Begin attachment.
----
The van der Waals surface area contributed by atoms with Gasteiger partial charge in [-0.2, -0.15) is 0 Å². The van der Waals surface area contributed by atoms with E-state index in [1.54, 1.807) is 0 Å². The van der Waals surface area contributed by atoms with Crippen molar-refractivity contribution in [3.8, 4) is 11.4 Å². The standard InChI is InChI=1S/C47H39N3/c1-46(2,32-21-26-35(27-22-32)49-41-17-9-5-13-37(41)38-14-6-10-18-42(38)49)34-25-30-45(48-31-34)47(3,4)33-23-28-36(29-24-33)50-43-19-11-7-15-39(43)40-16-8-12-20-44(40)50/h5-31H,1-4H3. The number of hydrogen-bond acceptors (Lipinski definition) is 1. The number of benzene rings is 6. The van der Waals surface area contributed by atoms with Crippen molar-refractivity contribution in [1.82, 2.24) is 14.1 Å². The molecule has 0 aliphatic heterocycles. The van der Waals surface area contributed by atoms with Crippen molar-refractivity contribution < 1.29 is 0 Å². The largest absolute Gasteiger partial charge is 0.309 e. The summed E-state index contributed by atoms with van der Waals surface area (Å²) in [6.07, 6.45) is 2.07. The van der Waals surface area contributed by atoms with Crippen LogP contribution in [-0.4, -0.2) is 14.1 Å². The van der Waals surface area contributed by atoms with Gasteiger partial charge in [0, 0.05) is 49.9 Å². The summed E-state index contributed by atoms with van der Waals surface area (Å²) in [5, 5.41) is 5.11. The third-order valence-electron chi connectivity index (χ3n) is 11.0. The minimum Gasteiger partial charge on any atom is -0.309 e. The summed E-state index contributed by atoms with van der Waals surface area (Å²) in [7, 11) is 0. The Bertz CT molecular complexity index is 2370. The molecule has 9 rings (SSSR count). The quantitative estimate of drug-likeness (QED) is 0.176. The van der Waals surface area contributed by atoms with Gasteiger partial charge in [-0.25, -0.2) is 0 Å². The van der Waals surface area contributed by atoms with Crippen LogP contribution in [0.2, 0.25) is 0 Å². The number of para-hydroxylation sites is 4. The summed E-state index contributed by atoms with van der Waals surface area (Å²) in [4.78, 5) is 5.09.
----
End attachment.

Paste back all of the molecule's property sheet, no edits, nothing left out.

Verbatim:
The van der Waals surface area contributed by atoms with Gasteiger partial charge in [-0.2, -0.15) is 0 Å². The van der Waals surface area contributed by atoms with E-state index in [1.54, 1.807) is 0 Å². The van der Waals surface area contributed by atoms with Crippen molar-refractivity contribution in [3.8, 4) is 11.4 Å². The standard InChI is InChI=1S/C47H39N3/c1-46(2,32-21-26-35(27-22-32)49-41-17-9-5-13-37(41)38-14-6-10-18-42(38)49)34-25-30-45(48-31-34)47(3,4)33-23-28-36(29-24-33)50-43-19-11-7-15-39(43)40-16-8-12-20-44(40)50/h5-31H,1-4H3. The number of hydrogen-bond acceptors (Lipinski definition) is 1. The number of benzene rings is 6. The van der Waals surface area contributed by atoms with Crippen molar-refractivity contribution in [1.82, 2.24) is 14.1 Å². The molecule has 0 aliphatic heterocycles. The van der Waals surface area contributed by atoms with Crippen molar-refractivity contribution < 1.29 is 0 Å². The largest absolute Gasteiger partial charge is 0.309 e. The summed E-state index contributed by atoms with van der Waals surface area (Å²) in [6.07, 6.45) is 2.07. The van der Waals surface area contributed by atoms with Crippen LogP contribution in [-0.4, -0.2) is 14.1 Å². The van der Waals surface area contributed by atoms with Gasteiger partial charge in [0, 0.05) is 49.9 Å². The summed E-state index contributed by atoms with van der Waals surface area (Å²) in [5, 5.41) is 5.11. The third-order valence-electron chi connectivity index (χ3n) is 11.0. The minimum Gasteiger partial charge on any atom is -0.309 e. The summed E-state index contributed by atoms with van der Waals surface area (Å²) in [7, 11) is 0. The Bertz CT molecular complexity index is 2370. The molecule has 9 rings (SSSR count). The quantitative estimate of drug-likeness (QED) is 0.176. The van der Waals surface area contributed by atoms with Gasteiger partial charge in [-0.25, -0.2) is 0 Å². The van der Waals surface area contributed by atoms with Crippen LogP contribution in [0.2, 0.25) is 0 Å². The number of para-hydroxylation sites is 4. The summed E-state index contributed by atoms with van der Waals surface area (Å²) in [4.78, 5) is 5.09.